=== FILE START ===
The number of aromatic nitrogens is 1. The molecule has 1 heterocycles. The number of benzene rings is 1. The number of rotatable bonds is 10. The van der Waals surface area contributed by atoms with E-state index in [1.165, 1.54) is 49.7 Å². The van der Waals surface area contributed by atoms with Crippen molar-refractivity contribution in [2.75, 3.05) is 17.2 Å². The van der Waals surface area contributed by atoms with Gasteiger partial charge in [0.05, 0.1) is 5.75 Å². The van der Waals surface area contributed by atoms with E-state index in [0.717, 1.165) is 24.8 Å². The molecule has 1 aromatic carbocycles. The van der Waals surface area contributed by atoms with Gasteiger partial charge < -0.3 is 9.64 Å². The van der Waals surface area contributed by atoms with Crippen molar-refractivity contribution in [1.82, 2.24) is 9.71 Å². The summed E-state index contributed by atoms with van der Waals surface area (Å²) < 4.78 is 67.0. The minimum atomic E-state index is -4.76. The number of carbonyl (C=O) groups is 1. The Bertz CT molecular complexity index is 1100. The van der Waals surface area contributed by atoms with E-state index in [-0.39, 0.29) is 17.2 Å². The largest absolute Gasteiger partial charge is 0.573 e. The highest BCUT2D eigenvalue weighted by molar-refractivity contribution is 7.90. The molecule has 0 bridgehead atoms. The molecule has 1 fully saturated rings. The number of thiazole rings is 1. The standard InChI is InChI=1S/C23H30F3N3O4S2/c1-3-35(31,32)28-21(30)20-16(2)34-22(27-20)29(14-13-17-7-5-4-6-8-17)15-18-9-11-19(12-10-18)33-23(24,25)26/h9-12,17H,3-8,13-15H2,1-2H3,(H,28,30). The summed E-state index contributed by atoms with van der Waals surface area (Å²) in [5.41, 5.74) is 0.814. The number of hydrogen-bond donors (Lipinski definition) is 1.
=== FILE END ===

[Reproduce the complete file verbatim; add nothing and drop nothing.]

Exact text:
The number of aromatic nitrogens is 1. The molecule has 1 heterocycles. The number of benzene rings is 1. The number of rotatable bonds is 10. The van der Waals surface area contributed by atoms with E-state index in [1.165, 1.54) is 49.7 Å². The van der Waals surface area contributed by atoms with Crippen molar-refractivity contribution in [2.75, 3.05) is 17.2 Å². The van der Waals surface area contributed by atoms with Gasteiger partial charge in [0.05, 0.1) is 5.75 Å². The van der Waals surface area contributed by atoms with E-state index in [0.717, 1.165) is 24.8 Å². The molecule has 1 aromatic carbocycles. The van der Waals surface area contributed by atoms with Gasteiger partial charge < -0.3 is 9.64 Å². The van der Waals surface area contributed by atoms with Crippen molar-refractivity contribution in [1.82, 2.24) is 9.71 Å². The summed E-state index contributed by atoms with van der Waals surface area (Å²) < 4.78 is 67.0. The minimum atomic E-state index is -4.76. The number of carbonyl (C=O) groups is 1. The Bertz CT molecular complexity index is 1100. The van der Waals surface area contributed by atoms with E-state index in [-0.39, 0.29) is 17.2 Å². The largest absolute Gasteiger partial charge is 0.573 e. The highest BCUT2D eigenvalue weighted by molar-refractivity contribution is 7.90. The molecule has 0 bridgehead atoms. The molecule has 1 fully saturated rings. The number of thiazole rings is 1. The standard InChI is InChI=1S/C23H30F3N3O4S2/c1-3-35(31,32)28-21(30)20-16(2)34-22(27-20)29(14-13-17-7-5-4-6-8-17)15-18-9-11-19(12-10-18)33-23(24,25)26/h9-12,17H,3-8,13-15H2,1-2H3,(H,28,30). The summed E-state index contributed by atoms with van der Waals surface area (Å²) in [5.41, 5.74) is 0.814. The number of hydrogen-bond donors (Lipinski definition) is 1.